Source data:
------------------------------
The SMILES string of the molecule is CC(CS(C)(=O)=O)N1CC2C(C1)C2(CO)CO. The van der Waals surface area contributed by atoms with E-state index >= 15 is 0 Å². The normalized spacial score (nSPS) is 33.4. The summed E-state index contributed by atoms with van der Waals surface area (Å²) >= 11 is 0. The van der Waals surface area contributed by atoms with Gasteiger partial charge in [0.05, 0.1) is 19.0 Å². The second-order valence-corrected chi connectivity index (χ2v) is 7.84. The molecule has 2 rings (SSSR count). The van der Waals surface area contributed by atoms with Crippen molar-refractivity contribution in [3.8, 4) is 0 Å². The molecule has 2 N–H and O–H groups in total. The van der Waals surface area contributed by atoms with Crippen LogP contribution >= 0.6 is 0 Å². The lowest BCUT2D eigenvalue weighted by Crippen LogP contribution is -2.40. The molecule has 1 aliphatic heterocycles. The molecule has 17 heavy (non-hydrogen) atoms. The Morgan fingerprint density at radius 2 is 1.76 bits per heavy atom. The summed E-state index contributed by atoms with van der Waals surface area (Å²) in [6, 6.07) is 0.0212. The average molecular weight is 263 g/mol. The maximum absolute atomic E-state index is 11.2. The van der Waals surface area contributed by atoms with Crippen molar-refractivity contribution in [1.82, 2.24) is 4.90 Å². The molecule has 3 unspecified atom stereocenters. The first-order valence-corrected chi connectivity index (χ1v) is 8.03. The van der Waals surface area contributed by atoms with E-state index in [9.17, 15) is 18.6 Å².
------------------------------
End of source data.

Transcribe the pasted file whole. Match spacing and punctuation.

The SMILES string of the molecule is CC(CS(C)(=O)=O)N1CC2C(C1)C2(CO)CO. The van der Waals surface area contributed by atoms with E-state index >= 15 is 0 Å². The normalized spacial score (nSPS) is 33.4. The summed E-state index contributed by atoms with van der Waals surface area (Å²) >= 11 is 0. The van der Waals surface area contributed by atoms with Gasteiger partial charge in [0.05, 0.1) is 19.0 Å². The second-order valence-corrected chi connectivity index (χ2v) is 7.84. The molecule has 2 rings (SSSR count). The van der Waals surface area contributed by atoms with Crippen molar-refractivity contribution in [3.8, 4) is 0 Å². The molecule has 2 N–H and O–H groups in total. The van der Waals surface area contributed by atoms with Crippen LogP contribution >= 0.6 is 0 Å². The lowest BCUT2D eigenvalue weighted by Crippen LogP contribution is -2.40. The molecule has 1 aliphatic heterocycles. The molecule has 17 heavy (non-hydrogen) atoms. The Morgan fingerprint density at radius 2 is 1.76 bits per heavy atom. The summed E-state index contributed by atoms with van der Waals surface area (Å²) in [6, 6.07) is 0.0212. The average molecular weight is 263 g/mol. The maximum absolute atomic E-state index is 11.2. The van der Waals surface area contributed by atoms with Crippen molar-refractivity contribution in [1.82, 2.24) is 4.90 Å². The molecule has 3 unspecified atom stereocenters. The first-order valence-corrected chi connectivity index (χ1v) is 8.03. The van der Waals surface area contributed by atoms with E-state index in [9.17, 15) is 18.6 Å².